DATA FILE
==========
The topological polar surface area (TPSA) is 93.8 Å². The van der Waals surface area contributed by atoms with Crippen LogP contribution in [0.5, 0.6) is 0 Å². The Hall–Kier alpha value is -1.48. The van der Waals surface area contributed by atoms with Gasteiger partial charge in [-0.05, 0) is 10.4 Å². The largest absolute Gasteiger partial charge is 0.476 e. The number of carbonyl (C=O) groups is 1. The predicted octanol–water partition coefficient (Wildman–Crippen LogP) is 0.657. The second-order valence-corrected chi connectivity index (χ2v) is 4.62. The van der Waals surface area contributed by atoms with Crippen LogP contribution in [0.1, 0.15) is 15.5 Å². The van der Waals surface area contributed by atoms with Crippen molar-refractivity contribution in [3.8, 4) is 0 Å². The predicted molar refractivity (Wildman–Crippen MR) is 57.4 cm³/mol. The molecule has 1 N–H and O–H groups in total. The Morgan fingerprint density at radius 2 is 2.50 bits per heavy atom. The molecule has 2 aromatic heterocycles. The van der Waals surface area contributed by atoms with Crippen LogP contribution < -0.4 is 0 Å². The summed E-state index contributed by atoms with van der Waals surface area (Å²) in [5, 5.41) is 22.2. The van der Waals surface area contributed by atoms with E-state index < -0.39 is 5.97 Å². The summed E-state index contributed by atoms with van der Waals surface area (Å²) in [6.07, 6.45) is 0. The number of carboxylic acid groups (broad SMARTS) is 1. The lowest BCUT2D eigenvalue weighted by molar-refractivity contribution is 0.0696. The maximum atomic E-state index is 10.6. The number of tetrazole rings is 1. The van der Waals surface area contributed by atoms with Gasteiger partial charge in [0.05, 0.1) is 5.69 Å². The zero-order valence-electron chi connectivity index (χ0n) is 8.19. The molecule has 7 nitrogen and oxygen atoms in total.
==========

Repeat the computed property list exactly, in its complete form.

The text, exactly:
The topological polar surface area (TPSA) is 93.8 Å². The van der Waals surface area contributed by atoms with Crippen LogP contribution in [0.5, 0.6) is 0 Å². The Hall–Kier alpha value is -1.48. The van der Waals surface area contributed by atoms with Gasteiger partial charge in [-0.05, 0) is 10.4 Å². The largest absolute Gasteiger partial charge is 0.476 e. The number of carbonyl (C=O) groups is 1. The predicted octanol–water partition coefficient (Wildman–Crippen LogP) is 0.657. The second-order valence-corrected chi connectivity index (χ2v) is 4.62. The van der Waals surface area contributed by atoms with Crippen LogP contribution in [0.1, 0.15) is 15.5 Å². The van der Waals surface area contributed by atoms with Crippen molar-refractivity contribution in [3.8, 4) is 0 Å². The predicted molar refractivity (Wildman–Crippen MR) is 57.4 cm³/mol. The molecule has 1 N–H and O–H groups in total. The Morgan fingerprint density at radius 2 is 2.50 bits per heavy atom. The molecule has 2 aromatic heterocycles. The van der Waals surface area contributed by atoms with Crippen LogP contribution < -0.4 is 0 Å². The summed E-state index contributed by atoms with van der Waals surface area (Å²) in [5, 5.41) is 22.2. The van der Waals surface area contributed by atoms with E-state index < -0.39 is 5.97 Å². The summed E-state index contributed by atoms with van der Waals surface area (Å²) in [6.07, 6.45) is 0. The number of carboxylic acid groups (broad SMARTS) is 1. The lowest BCUT2D eigenvalue weighted by molar-refractivity contribution is 0.0696. The maximum atomic E-state index is 10.6. The number of tetrazole rings is 1. The van der Waals surface area contributed by atoms with Gasteiger partial charge in [0.05, 0.1) is 5.69 Å². The zero-order valence-electron chi connectivity index (χ0n) is 8.19. The molecule has 7 nitrogen and oxygen atoms in total.